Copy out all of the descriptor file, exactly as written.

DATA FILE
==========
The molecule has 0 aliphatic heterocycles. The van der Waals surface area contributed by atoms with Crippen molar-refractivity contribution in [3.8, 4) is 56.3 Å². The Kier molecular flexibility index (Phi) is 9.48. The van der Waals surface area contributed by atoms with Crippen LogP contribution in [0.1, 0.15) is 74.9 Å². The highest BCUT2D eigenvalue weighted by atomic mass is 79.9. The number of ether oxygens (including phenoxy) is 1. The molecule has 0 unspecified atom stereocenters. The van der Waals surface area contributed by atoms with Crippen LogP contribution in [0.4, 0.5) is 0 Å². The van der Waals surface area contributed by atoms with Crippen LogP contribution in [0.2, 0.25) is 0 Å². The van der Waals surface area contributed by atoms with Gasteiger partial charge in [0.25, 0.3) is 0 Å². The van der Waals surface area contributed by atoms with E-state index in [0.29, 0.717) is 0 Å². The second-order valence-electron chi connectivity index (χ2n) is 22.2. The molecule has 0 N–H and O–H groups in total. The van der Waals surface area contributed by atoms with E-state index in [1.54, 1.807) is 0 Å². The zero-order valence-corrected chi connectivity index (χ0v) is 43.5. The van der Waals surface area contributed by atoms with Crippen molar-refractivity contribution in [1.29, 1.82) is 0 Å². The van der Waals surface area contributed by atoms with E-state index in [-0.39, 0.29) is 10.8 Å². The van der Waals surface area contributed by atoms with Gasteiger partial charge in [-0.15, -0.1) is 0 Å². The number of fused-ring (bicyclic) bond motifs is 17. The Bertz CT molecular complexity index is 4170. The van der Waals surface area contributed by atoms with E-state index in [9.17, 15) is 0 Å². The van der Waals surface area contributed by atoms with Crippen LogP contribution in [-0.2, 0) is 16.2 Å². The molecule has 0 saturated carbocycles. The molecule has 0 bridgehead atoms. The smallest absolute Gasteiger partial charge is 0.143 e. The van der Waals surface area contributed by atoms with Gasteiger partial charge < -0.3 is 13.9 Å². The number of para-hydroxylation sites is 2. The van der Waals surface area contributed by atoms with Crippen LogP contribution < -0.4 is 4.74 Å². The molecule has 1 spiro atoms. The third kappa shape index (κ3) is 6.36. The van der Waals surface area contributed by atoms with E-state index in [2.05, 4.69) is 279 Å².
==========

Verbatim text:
The molecule has 0 aliphatic heterocycles. The van der Waals surface area contributed by atoms with Crippen molar-refractivity contribution in [3.8, 4) is 56.3 Å². The Kier molecular flexibility index (Phi) is 9.48. The van der Waals surface area contributed by atoms with Crippen LogP contribution in [0.1, 0.15) is 74.9 Å². The highest BCUT2D eigenvalue weighted by atomic mass is 79.9. The number of ether oxygens (including phenoxy) is 1. The molecule has 0 unspecified atom stereocenters. The van der Waals surface area contributed by atoms with Crippen LogP contribution in [0.4, 0.5) is 0 Å². The van der Waals surface area contributed by atoms with Crippen LogP contribution in [0.2, 0.25) is 0 Å². The van der Waals surface area contributed by atoms with Gasteiger partial charge in [0.25, 0.3) is 0 Å². The van der Waals surface area contributed by atoms with E-state index in [0.29, 0.717) is 0 Å². The second-order valence-electron chi connectivity index (χ2n) is 22.2. The molecule has 0 N–H and O–H groups in total. The van der Waals surface area contributed by atoms with E-state index in [1.54, 1.807) is 0 Å². The zero-order valence-corrected chi connectivity index (χ0v) is 43.5. The van der Waals surface area contributed by atoms with Crippen molar-refractivity contribution in [1.29, 1.82) is 0 Å². The van der Waals surface area contributed by atoms with E-state index in [-0.39, 0.29) is 10.8 Å². The van der Waals surface area contributed by atoms with Gasteiger partial charge in [-0.15, -0.1) is 0 Å². The number of fused-ring (bicyclic) bond motifs is 17. The Bertz CT molecular complexity index is 4170. The van der Waals surface area contributed by atoms with E-state index in [9.17, 15) is 0 Å². The van der Waals surface area contributed by atoms with Crippen LogP contribution in [-0.2, 0) is 16.2 Å². The molecule has 0 saturated carbocycles. The molecule has 0 bridgehead atoms. The smallest absolute Gasteiger partial charge is 0.143 e. The van der Waals surface area contributed by atoms with Gasteiger partial charge < -0.3 is 13.9 Å². The number of para-hydroxylation sites is 2. The van der Waals surface area contributed by atoms with Crippen LogP contribution < -0.4 is 4.74 Å². The molecule has 1 spiro atoms. The third kappa shape index (κ3) is 6.36. The van der Waals surface area contributed by atoms with E-state index in [2.05, 4.69) is 279 Å².